"We have actually applauded the US supporting Pakistan on two things. First is its own economic development, and the second is equipping it to overcome the homegrown horror of terrorism," Minister of State for External Affairs Shashi Tharoor said.
"But our bitter experience over the last 25 years has been, ever since the Soviet invasion of Afghanistan, money gets poured in from Washington into Islamabad, and a colossally high percentage of it is actually spent, not on the purposes that Washington intends, but to buy tanks and planes and artillery aimed directly at India," Tharoor told CNN in an interview.
Asserting that India wants peace and to develop deep relations with Pakistan, Tharoor said that every effort towards this has come from New Delhi, while every such gesture has been thwarted by Pakistan.
"India would say to you very honestly, every gesture for peace has been made by our side; every gesture that has thwarted peace has come from the other side. And that's the regrettable thing," the minister said.
"Pakistan needs peace as much as we do. When will they come to the realisation that it's in their interest to end this unproductive approach?" he asked.
For a productive partnership, Tharoor said Pakistan will have to act decisively to cauterize the cancer in its midst, because this is, unfortunately, the result of a policy, a deliberate policy, carried out over a period of years one would argue, a couple of decades -- of actually encouraging jihadist militancy as an instrument of policy.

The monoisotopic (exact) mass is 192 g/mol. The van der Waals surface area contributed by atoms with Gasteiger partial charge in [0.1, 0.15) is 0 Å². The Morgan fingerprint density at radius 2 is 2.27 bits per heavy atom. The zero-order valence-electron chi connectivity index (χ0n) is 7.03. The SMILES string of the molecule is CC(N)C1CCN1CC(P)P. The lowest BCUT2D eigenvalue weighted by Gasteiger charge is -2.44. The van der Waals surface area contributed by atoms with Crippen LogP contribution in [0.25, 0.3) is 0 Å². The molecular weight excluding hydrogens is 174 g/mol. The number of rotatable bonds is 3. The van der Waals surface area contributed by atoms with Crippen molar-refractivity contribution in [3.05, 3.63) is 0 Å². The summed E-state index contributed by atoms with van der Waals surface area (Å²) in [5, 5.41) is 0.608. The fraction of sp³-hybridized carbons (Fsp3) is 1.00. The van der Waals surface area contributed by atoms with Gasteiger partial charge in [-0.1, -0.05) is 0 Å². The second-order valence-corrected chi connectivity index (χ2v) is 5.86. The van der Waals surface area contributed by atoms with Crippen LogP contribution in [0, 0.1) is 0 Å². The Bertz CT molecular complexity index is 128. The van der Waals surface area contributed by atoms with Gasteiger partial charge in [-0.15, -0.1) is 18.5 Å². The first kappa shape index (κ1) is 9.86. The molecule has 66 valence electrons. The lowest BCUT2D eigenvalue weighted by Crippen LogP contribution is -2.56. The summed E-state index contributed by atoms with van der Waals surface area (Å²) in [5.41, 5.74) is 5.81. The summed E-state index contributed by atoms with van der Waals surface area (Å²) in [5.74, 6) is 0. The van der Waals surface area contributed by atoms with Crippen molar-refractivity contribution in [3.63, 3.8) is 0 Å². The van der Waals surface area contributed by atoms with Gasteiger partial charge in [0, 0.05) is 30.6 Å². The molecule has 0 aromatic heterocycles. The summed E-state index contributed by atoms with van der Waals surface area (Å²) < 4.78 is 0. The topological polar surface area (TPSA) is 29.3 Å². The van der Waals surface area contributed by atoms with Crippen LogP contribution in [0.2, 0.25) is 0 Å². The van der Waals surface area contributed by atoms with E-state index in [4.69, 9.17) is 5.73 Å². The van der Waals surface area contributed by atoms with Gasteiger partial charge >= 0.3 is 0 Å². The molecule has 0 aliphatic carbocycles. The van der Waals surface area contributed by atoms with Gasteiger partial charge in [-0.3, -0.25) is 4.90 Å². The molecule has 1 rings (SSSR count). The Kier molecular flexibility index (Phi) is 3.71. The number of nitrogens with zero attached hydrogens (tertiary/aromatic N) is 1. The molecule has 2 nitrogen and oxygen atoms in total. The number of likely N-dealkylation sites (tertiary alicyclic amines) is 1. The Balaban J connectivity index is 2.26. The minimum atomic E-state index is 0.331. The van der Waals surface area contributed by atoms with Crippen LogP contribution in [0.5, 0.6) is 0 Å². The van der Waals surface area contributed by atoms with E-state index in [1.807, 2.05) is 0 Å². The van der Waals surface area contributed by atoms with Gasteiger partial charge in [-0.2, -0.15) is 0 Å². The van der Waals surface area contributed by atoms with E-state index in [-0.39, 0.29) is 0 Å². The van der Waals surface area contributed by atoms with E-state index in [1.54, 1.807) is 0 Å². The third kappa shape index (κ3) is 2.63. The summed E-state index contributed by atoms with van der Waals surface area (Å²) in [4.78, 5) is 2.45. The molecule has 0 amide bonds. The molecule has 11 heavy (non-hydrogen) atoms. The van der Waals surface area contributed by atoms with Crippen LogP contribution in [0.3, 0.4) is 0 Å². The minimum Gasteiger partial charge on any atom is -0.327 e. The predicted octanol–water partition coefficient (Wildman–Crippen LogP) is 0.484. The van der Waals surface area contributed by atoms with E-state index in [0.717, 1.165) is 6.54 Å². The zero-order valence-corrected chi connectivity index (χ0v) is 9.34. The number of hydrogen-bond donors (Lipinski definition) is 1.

Asked if elements in Pakistani military were responsible for the recent attack on the Indian embassy in Kabul, Tharoor reiterated that India was not interested in finger-pointing, but, at the same time there should be conclusive investigation into it.
"We're interested in moving to a state of affairs where this kind of thing doesn't keep happening," Tharoor continued.
"I don't believe that today's government in Pakistan thinks that was a good idea. But it has to act to end the bitter legacy that that idea has spawned," he observed.
Counselling Pakistan not to be fearful of deepening Indo-US relations, Tharoor said New Delhi in its march to rapid economic expansion wants Pakistan to benefit too.
"We believe that, if India becomes a successful, prosperous economy, free of the fear of terrorist attack, Pakistan will benefit very much from being next door to it," he said.
Tharoor said in mid-90s India offered most-favoured nation trading status unilaterally to Pakistan, but it has still not been reciprocated.
"It has been extended. Today, Pakistan can export things to India on that basis. The problem at the moment, frankly, is that it's been Pakistan throughout that has turned down these overtures," the minister said.
"So, I would say to Pakistan, instead of fearing that you will be isolated, come in and join the party," Tharoor advised Islamabad.
To this day, Pakistani musicians, writers, and so on, flourish in India, he noted adding that the Indian market and the Indian audience are important to them.